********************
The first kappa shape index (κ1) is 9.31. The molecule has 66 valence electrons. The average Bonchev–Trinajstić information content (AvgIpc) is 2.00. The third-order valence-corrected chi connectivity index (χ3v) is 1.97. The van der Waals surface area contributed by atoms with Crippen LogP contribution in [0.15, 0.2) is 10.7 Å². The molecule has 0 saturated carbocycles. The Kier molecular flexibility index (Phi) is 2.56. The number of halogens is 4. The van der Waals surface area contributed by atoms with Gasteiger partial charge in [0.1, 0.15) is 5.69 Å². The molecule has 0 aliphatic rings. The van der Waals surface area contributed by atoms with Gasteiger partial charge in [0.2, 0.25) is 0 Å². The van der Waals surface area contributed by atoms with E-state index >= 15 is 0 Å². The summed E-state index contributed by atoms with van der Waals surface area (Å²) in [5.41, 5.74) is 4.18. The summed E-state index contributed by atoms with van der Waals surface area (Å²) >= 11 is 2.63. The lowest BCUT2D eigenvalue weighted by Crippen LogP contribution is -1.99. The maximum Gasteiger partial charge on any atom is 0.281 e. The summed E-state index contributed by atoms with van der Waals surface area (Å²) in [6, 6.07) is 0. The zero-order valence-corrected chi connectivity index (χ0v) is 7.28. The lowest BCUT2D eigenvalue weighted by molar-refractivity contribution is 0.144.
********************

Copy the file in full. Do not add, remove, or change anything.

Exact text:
The first kappa shape index (κ1) is 9.31. The molecule has 66 valence electrons. The average Bonchev–Trinajstić information content (AvgIpc) is 2.00. The third-order valence-corrected chi connectivity index (χ3v) is 1.97. The van der Waals surface area contributed by atoms with Crippen LogP contribution in [0.15, 0.2) is 10.7 Å². The molecule has 0 saturated carbocycles. The Kier molecular flexibility index (Phi) is 2.56. The number of halogens is 4. The van der Waals surface area contributed by atoms with Gasteiger partial charge in [0.1, 0.15) is 5.69 Å². The molecule has 0 aliphatic rings. The van der Waals surface area contributed by atoms with Gasteiger partial charge in [0.2, 0.25) is 0 Å². The van der Waals surface area contributed by atoms with E-state index >= 15 is 0 Å². The summed E-state index contributed by atoms with van der Waals surface area (Å²) in [5.41, 5.74) is 4.18. The summed E-state index contributed by atoms with van der Waals surface area (Å²) >= 11 is 2.63. The lowest BCUT2D eigenvalue weighted by Crippen LogP contribution is -1.99. The maximum Gasteiger partial charge on any atom is 0.281 e. The summed E-state index contributed by atoms with van der Waals surface area (Å²) in [6, 6.07) is 0. The zero-order valence-corrected chi connectivity index (χ0v) is 7.28. The lowest BCUT2D eigenvalue weighted by molar-refractivity contribution is 0.144.